(NaturalNews) When you think of yoga flexibility, relaxation and maybe meditation come to mind. The application of yoga as a system of healing rarely enters the Western mind. Despite today's widespread reliance on Western medicine (drugs), yoga has been used for thousands of years for concerns like high blood pressure (HBP), a condition the University of Maryland Medical Center (UMMC) calls "The Silent Killer".
One in three Americans have high blood pressure, according to the National Heart Lung and Blood Institute. High blood pressure (hypertension) is frequently a precursor to heart disease, the number one killer of Americans. Specific yoga poses are known to be beneficial exercises for high blood pressure.
Lower the numbers
Someone in the United States dies approximately every 33 seconds from heart disease, according to UMMC. The American Heart Association (AHA) recommends exercise, stress management and weight management to prevent high blood pressure, thereby lowering the risk of heart disease. Yoga can help with all three recommendations.
Yoga is known to lower blood pressure, especially the diastolic score, according to the American Yoga Association (AYA). Blood pressure is measured as two numbers, a systolic score written above a diastolic score. The systolic number is a measurement of blood pressure while the heart pumps blood. Diastolic refers to blood pressure between beats. The AYA states that the diastolic number is the most important. Additionally, people with high diastolic blood pressure frequently develop a high systolic blood pressure too, according to the Mayo Clinic.
Yoga benefits high blood pressure through promoting relaxation of the mind and body. Practicing yoga helps decrease the negative impacts of stress, including tension, shallow breathing and elevated heart rate. It also improves physical strength and flexibility, plus may assist with weight loss, according to Prevention magazine.
Beneficial high blood pressure exercises
Certain yoga poses are therapeutic for high blood pressure, according to Yoga Journal. Well-known poses like downward facing dog and easy pose are beneficial, but so are lesser known exercises like the big toe pose and seated forward bend:
Big toe pose
Stand with feet together. Inhale through the nose. Exhale through the nose and bend forward at the waist, keeping the back straight. Grab the big toes and gently pull down.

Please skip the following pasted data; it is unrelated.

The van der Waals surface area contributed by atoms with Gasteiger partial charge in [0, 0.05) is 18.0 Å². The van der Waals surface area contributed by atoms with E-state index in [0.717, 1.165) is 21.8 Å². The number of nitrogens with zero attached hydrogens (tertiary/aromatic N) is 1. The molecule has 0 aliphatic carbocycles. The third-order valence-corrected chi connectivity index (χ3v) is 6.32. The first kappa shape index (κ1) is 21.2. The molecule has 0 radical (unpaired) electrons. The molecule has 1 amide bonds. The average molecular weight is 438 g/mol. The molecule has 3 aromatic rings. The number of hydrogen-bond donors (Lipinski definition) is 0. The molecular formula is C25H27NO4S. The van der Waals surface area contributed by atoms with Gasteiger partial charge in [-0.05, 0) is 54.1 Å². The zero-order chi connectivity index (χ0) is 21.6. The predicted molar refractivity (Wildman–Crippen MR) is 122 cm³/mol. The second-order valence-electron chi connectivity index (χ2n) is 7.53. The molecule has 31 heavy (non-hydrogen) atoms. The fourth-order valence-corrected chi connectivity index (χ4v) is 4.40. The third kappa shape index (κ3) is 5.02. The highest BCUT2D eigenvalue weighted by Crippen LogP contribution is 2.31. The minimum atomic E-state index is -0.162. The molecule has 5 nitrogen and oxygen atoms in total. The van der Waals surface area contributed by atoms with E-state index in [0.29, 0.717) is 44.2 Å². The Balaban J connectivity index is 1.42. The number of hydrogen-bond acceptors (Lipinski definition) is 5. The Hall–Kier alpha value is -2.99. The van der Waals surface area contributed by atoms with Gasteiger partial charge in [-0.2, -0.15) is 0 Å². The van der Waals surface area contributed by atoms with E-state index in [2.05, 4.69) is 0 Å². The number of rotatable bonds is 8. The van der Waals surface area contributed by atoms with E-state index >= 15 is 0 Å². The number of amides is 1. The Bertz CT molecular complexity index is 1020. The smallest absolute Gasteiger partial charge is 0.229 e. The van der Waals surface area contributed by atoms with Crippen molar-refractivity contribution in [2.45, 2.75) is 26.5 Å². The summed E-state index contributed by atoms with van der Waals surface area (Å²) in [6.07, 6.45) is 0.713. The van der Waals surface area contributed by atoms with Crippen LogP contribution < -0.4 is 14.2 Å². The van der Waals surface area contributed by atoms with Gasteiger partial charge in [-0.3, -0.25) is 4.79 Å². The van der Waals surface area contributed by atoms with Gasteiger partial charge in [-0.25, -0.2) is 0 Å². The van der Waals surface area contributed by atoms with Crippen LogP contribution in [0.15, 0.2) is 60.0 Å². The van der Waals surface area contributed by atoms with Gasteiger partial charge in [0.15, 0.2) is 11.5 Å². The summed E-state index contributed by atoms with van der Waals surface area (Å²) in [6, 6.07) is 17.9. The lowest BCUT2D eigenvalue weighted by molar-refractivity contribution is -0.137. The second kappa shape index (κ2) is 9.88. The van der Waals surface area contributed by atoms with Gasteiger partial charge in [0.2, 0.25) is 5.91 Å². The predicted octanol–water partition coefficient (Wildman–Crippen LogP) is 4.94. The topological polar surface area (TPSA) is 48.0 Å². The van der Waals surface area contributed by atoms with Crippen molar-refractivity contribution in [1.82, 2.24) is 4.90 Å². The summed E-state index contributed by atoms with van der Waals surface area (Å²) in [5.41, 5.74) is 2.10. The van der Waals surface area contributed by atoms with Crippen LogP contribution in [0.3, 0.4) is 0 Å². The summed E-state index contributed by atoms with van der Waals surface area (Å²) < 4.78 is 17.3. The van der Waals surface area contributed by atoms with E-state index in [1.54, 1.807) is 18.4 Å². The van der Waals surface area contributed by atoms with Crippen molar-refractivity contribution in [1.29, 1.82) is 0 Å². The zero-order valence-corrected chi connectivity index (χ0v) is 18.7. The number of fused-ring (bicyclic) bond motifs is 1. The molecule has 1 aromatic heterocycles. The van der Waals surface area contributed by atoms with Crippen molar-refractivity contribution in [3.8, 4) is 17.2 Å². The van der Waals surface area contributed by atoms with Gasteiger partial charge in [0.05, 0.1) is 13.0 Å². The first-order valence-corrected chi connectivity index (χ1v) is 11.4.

Seated forward bend
Sit with legs straight and pressed together. Exhale through the nose and bend forward at the hips. Keep the back straight and reach for the toes.
Additionally, MedIndia.net, a website managed by the Medindia Health Network, recommends camel pose and the knee squeeze as high blood pressure exercises:
Kneel on the floor. Exhale and arch the back, reaching back for the ankles. Tilt the head and look at the ceiling. Hips remain in line with the knees.
Lie face up on the floor with the legs straight. Exhale, bend one knee and hug it into the chest. Keep the other leg straight. Switch legs.
Potentially dangerous yoga exercises
People with high blood pressure need to be careful with inversion poses, according to Yoga Journal. Inverted poses are where the head is below the heart. This position increases pressure inside the blood vessels of the neck and head. However, starting with mild inversions and gradually increasing the degree of inversion overtime may strengthen the blood vessels and could be beneficial in the long run.
To prevent high blood pressure, the AHA advises limiting alcohol intake and refraining from smoking. Eating a healthy diet rich in fruits, vegetables and whole grains, but low in salt, is also recommended.
About the author: Sarka-Jonae Miller is a published novelist and MARSocial Author of the Year runner-up. She's also a former personal trainer and massage therapist. SJ's published work includes the #3 bestseller "Between Boyfriends" and the just released sequel"Between the Sheets". The chick lit series was recently featured in the San Diego Reader, the largest alternative newsweekly in the United States.